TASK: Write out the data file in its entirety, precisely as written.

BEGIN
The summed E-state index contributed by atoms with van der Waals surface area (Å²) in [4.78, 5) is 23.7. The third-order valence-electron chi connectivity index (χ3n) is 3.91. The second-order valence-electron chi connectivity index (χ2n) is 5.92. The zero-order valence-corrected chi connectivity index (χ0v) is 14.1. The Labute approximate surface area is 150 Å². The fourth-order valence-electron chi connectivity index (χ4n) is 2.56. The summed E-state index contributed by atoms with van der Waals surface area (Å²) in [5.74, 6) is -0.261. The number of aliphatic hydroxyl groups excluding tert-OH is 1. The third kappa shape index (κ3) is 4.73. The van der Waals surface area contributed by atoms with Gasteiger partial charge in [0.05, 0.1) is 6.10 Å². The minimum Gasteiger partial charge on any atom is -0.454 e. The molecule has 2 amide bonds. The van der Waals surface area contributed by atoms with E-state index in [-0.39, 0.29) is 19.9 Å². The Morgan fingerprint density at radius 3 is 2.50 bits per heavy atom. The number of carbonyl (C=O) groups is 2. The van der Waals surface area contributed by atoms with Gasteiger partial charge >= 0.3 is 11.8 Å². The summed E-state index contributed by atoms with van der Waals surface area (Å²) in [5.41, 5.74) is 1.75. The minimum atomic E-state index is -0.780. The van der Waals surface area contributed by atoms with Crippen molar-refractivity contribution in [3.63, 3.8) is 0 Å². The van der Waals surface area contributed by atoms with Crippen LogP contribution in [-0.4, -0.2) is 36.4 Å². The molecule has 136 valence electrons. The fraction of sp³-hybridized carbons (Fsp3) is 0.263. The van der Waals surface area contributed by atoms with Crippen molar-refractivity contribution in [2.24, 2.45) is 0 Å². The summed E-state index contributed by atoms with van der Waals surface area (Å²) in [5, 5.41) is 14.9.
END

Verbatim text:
The summed E-state index contributed by atoms with van der Waals surface area (Å²) in [4.78, 5) is 23.7. The third-order valence-electron chi connectivity index (χ3n) is 3.91. The second-order valence-electron chi connectivity index (χ2n) is 5.92. The zero-order valence-corrected chi connectivity index (χ0v) is 14.1. The Labute approximate surface area is 150 Å². The fourth-order valence-electron chi connectivity index (χ4n) is 2.56. The summed E-state index contributed by atoms with van der Waals surface area (Å²) in [5.74, 6) is -0.261. The number of aliphatic hydroxyl groups excluding tert-OH is 1. The third kappa shape index (κ3) is 4.73. The van der Waals surface area contributed by atoms with Gasteiger partial charge in [0.05, 0.1) is 6.10 Å². The minimum Gasteiger partial charge on any atom is -0.454 e. The molecule has 2 amide bonds. The van der Waals surface area contributed by atoms with E-state index in [-0.39, 0.29) is 19.9 Å². The Morgan fingerprint density at radius 3 is 2.50 bits per heavy atom. The number of carbonyl (C=O) groups is 2. The van der Waals surface area contributed by atoms with Gasteiger partial charge >= 0.3 is 11.8 Å². The summed E-state index contributed by atoms with van der Waals surface area (Å²) in [5.41, 5.74) is 1.75. The minimum atomic E-state index is -0.780. The van der Waals surface area contributed by atoms with Crippen molar-refractivity contribution in [3.63, 3.8) is 0 Å². The van der Waals surface area contributed by atoms with Crippen LogP contribution in [-0.4, -0.2) is 36.4 Å². The molecule has 136 valence electrons. The fraction of sp³-hybridized carbons (Fsp3) is 0.263. The van der Waals surface area contributed by atoms with Crippen molar-refractivity contribution in [2.24, 2.45) is 0 Å². The summed E-state index contributed by atoms with van der Waals surface area (Å²) in [5, 5.41) is 14.9.